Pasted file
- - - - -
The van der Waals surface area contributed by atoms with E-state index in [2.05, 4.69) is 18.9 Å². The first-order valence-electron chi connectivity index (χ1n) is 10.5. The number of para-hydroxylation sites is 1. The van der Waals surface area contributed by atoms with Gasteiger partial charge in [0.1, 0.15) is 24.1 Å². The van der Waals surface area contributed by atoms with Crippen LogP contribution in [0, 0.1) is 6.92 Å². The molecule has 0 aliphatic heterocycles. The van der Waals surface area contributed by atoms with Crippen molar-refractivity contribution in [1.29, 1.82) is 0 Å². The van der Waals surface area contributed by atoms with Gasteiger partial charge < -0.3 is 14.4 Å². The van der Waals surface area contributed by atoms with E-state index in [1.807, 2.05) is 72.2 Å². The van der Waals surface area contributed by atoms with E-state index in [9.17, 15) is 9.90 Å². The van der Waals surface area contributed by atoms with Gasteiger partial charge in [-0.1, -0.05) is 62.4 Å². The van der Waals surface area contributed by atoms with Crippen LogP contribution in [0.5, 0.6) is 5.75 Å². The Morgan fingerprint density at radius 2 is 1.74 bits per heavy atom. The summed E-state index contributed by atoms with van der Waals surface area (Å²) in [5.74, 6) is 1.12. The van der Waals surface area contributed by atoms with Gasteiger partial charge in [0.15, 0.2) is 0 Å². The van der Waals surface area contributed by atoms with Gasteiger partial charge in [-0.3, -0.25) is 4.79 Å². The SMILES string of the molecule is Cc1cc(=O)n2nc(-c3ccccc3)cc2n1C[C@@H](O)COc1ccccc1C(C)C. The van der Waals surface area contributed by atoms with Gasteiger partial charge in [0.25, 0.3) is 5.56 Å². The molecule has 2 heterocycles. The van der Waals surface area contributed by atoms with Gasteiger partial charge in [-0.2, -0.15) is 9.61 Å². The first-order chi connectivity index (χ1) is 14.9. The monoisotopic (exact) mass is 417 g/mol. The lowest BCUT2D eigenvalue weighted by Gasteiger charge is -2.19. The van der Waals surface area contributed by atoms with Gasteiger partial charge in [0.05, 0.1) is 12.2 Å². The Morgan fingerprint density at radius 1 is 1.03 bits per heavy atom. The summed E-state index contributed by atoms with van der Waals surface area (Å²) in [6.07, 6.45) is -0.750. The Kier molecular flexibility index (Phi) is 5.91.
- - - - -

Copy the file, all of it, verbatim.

The van der Waals surface area contributed by atoms with E-state index in [2.05, 4.69) is 18.9 Å². The first-order valence-electron chi connectivity index (χ1n) is 10.5. The number of para-hydroxylation sites is 1. The van der Waals surface area contributed by atoms with Gasteiger partial charge in [0.1, 0.15) is 24.1 Å². The van der Waals surface area contributed by atoms with Crippen LogP contribution in [0, 0.1) is 6.92 Å². The molecule has 0 aliphatic heterocycles. The van der Waals surface area contributed by atoms with Crippen molar-refractivity contribution in [1.29, 1.82) is 0 Å². The van der Waals surface area contributed by atoms with Gasteiger partial charge < -0.3 is 14.4 Å². The van der Waals surface area contributed by atoms with E-state index in [1.807, 2.05) is 72.2 Å². The van der Waals surface area contributed by atoms with E-state index in [9.17, 15) is 9.90 Å². The van der Waals surface area contributed by atoms with Gasteiger partial charge in [-0.1, -0.05) is 62.4 Å². The van der Waals surface area contributed by atoms with Crippen LogP contribution in [0.5, 0.6) is 5.75 Å². The Morgan fingerprint density at radius 2 is 1.74 bits per heavy atom. The summed E-state index contributed by atoms with van der Waals surface area (Å²) in [5.74, 6) is 1.12. The van der Waals surface area contributed by atoms with Gasteiger partial charge in [0.15, 0.2) is 0 Å². The van der Waals surface area contributed by atoms with Gasteiger partial charge in [-0.3, -0.25) is 4.79 Å². The SMILES string of the molecule is Cc1cc(=O)n2nc(-c3ccccc3)cc2n1C[C@@H](O)COc1ccccc1C(C)C. The van der Waals surface area contributed by atoms with Gasteiger partial charge in [0.25, 0.3) is 5.56 Å². The molecule has 2 heterocycles. The van der Waals surface area contributed by atoms with Gasteiger partial charge in [-0.2, -0.15) is 9.61 Å². The first-order chi connectivity index (χ1) is 14.9. The monoisotopic (exact) mass is 417 g/mol. The lowest BCUT2D eigenvalue weighted by Gasteiger charge is -2.19. The van der Waals surface area contributed by atoms with Gasteiger partial charge in [0.05, 0.1) is 12.2 Å². The Morgan fingerprint density at radius 1 is 1.03 bits per heavy atom. The summed E-state index contributed by atoms with van der Waals surface area (Å²) in [6.07, 6.45) is -0.750. The Kier molecular flexibility index (Phi) is 5.91.